Once you have a conversation rolling don’t start panicking about what you’re going to talk about next or constantly talk about yourself. This is the most common mistake I see people making and it does you no good. Not every conversation is a competition or a game to survive. Take your time and enjoy it and that means listening to people. Really no matter how limited you think your social skills are a conversation is actually very easy. Humans might be different – but in some ways we’re all the time and there’s an easy blueprint to keep a conversation going with anyone:
- Ask a question
- Listen to the answer
- Ask another question
Once you start a topic (and I mean any topic) and they tell you about their opinion or experience then just ask a question. If you keep asking open ended questions and genuinely pay attention to what they’re saying then your conversation will run smoothly. Once you feel more confident with this you can certainly expand upon it and start adding your own opinions and experiences and if they don’t ask a question then after a pause you can just as another question.
It might seem strange but really you don’t need topics to talk about. People talk about themselves. Even people who don’t really talk about themselves will still talk about themselves if you keep it light. You can talk about what’s going on around you.
Using Safe Topics
There’s a bit of a balancing act to talking to people for the first time. You don’t want to keep it purely on small talk because you’re not really having a good conversation there and you also don’t want to go too heavy unless they’re making it pretty clear they want to talk about it. If you do venture away from ‘safe’ topics into something which might get sticky then just keep your escape route in mind.
And I don’t mean know where the closest fire escape is. I mean have a conversation changer ready so if a topic gets a little too heated and awkward you can change it and get it back on track. Don’t panic too much about every tiny small silence though – sometimes people just need a moment to think.
Don’t Avoid Topics
If there’s something they keep bringing up or clearly want to talk about then let them. Don’t shy away a topic you don’t know anything about because if they really want to talk about it then they’ll be more than happy to fill you in. Don’t try to pretend you know what they’re talking about but keep listening and asking questions. Even if it’s something you don’t think you’ll be interested in you never know and it can also take a conversation in a whole new direction you didn’t expect.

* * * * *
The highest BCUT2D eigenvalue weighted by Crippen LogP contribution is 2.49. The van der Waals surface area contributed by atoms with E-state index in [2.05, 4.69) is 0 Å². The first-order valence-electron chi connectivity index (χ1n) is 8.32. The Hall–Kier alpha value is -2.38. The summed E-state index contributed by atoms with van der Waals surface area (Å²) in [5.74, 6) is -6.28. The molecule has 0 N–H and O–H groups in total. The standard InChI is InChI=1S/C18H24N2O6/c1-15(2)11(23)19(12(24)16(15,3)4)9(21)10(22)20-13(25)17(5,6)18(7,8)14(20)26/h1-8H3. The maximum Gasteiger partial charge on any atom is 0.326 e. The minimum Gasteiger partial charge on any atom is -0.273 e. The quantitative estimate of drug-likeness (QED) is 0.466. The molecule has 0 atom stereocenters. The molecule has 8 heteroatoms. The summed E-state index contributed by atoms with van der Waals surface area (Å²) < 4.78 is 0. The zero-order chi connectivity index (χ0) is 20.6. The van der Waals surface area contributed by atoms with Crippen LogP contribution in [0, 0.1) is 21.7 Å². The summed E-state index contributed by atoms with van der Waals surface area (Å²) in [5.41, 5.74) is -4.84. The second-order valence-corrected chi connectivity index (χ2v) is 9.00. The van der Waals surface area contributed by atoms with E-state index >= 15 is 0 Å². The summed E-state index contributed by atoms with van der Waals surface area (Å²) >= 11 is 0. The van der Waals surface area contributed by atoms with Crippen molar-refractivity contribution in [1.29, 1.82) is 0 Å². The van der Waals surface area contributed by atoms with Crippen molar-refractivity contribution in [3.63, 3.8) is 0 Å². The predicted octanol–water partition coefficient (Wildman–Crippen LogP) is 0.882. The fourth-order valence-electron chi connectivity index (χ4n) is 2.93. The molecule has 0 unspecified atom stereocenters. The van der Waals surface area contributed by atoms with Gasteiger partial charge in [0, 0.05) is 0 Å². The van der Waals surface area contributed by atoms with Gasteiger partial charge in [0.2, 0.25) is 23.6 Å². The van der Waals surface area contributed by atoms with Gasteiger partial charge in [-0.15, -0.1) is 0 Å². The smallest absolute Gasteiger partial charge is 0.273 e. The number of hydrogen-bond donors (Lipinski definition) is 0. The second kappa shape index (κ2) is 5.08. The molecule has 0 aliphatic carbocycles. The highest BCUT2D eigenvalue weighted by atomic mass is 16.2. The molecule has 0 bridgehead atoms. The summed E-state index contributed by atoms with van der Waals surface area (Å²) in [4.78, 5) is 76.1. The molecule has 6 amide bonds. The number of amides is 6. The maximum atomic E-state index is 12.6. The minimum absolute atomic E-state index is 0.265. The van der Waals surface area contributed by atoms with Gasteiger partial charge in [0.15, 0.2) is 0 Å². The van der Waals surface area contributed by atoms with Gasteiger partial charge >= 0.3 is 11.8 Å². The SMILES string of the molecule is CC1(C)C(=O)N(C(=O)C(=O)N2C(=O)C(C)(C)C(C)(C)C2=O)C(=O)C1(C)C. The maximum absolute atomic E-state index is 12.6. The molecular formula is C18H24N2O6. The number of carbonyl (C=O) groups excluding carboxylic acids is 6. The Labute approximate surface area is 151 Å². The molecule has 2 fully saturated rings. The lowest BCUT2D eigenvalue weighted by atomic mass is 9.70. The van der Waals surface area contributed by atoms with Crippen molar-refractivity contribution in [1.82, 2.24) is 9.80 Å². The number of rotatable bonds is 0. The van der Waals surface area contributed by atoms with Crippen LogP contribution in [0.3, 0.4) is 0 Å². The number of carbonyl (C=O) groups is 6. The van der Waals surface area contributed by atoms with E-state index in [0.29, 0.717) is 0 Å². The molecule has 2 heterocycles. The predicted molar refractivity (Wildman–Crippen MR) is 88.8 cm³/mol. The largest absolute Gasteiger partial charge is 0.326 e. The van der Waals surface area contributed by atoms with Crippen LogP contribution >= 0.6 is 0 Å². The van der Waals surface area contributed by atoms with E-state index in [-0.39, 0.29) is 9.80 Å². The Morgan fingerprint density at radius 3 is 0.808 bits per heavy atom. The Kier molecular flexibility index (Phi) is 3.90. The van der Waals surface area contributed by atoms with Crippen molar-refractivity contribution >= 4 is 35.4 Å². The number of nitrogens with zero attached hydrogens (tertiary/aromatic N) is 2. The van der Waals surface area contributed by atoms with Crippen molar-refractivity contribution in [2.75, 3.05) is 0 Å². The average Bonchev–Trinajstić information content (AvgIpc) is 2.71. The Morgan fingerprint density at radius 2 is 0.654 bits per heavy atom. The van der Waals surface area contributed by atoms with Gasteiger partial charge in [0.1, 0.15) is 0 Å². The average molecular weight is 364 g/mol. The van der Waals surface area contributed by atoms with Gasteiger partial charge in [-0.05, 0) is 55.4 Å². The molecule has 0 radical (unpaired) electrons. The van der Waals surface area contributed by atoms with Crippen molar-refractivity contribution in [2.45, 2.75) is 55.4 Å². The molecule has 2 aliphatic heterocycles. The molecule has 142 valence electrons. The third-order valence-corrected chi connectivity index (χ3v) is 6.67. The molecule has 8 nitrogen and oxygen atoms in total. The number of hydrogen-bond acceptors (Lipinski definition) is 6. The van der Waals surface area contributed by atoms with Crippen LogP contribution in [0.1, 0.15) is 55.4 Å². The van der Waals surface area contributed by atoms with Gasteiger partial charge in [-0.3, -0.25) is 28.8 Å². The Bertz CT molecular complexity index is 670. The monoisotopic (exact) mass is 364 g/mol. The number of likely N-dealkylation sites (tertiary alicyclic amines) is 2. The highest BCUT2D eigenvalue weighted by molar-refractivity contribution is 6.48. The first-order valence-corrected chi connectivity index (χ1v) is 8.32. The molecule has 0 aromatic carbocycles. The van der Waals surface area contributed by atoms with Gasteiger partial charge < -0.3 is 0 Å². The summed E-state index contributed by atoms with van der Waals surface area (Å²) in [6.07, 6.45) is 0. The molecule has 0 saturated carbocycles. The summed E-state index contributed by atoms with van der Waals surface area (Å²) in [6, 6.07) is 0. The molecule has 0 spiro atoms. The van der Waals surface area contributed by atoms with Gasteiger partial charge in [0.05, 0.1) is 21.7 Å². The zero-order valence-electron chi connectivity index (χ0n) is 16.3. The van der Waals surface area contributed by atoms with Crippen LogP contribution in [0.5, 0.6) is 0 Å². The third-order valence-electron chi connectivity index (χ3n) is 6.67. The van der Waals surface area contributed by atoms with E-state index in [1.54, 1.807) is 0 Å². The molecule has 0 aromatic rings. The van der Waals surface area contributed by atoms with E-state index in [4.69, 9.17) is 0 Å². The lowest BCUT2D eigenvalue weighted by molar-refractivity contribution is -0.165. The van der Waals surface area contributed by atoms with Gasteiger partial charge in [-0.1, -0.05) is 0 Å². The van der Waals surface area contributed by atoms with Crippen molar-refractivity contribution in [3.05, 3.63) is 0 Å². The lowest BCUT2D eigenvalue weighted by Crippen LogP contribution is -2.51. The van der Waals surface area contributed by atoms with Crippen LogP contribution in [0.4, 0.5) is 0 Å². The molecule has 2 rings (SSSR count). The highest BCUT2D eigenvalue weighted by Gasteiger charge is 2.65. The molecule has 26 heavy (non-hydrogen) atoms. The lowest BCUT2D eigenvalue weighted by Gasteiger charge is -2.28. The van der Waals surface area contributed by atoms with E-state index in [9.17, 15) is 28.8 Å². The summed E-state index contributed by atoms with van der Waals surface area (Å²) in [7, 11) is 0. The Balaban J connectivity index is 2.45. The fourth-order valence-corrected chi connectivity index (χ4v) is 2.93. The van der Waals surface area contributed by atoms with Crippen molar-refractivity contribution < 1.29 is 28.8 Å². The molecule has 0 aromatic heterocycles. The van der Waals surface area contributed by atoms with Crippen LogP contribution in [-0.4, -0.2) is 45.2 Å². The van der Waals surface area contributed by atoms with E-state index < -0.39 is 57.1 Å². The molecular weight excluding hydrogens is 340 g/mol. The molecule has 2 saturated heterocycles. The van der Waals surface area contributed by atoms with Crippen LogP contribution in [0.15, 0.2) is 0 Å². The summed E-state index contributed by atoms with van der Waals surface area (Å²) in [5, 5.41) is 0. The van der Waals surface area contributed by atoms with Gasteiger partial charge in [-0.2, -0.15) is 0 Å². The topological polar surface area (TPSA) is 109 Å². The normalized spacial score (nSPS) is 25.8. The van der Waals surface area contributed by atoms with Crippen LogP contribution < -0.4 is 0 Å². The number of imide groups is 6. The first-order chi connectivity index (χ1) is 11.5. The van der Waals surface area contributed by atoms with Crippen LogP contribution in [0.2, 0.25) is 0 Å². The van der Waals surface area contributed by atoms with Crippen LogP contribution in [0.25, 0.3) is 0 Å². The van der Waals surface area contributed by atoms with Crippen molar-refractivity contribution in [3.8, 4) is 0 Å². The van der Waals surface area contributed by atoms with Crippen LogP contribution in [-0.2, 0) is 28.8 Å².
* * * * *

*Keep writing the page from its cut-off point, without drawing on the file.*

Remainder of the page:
Probably the best way to have something to talk about is to actually have something to talk about. I used to find myself bored a lot until I read something somewhere that said boring people are bored. And people are naturally interested by interesting people. So the answer there is easy really – go and do everything you can. Not only will that help your confidence and social skills (it’s hard to do a lot of activities without talking to people) but it’ll naturally give you interesting things to talk about because you do interesting things.
If you do something more generic and popular like jogging you’ll have an easy conversation with a lot of people who jog and if you do something a little less common like rock climbing (I use this as an example because it’s also a lot of fun) you have something interesting to talk about which less people have done. It’s also going to be a great way to practice your conversation skills because you’re probably going to meet people who do the same thing which means you don’t even need to worry about finding a topic to talk about.
When it comes to socially connecting with people I have a few basic rules. Smile, listen and be friendly.
Be yourself by all means but if you’re just genuinely friendly with people you won’t have a hard time finding yourself into a conversation and keeping it going. People like talking to friendly people and it really takes the strain of you trying to keep a conversation going if people just naturally want to talk to you. You don’t have to be the loudest person in a room (and I’ll tell you – it’s normally the extroverts trying to be the life of the party that are hiding the insecurities) for people to want to talk to you.
Let it Ride
You’ll notice that I’m not just giving you a list of conversation topics to talk about. Because reading of a list mentally and waiting for them to stop talking so you can bring up your next talking point is not really a conversation – it’s a speech. In a real conversation it’s not one persons duty to keep it going but it should be free flowing and organic by itself.
Improving your social life isn't that hard but you need to keep at it. Rather than just fill your head with motivational rubbish I want to give you real usefull information you can use to transform your social life.
Not only do I have years of expirence helping others overcome their shyness but I've done it myself. And a lot of the things I cover in the newsletter are things which "outsiders" don't even know exist...
- Always know what to say in a conversation (a real organic conversation not memorised subjects).
- Real life case studies and examples of real people overcoming shyness.
- Learn to grow your own social life around you from scratch.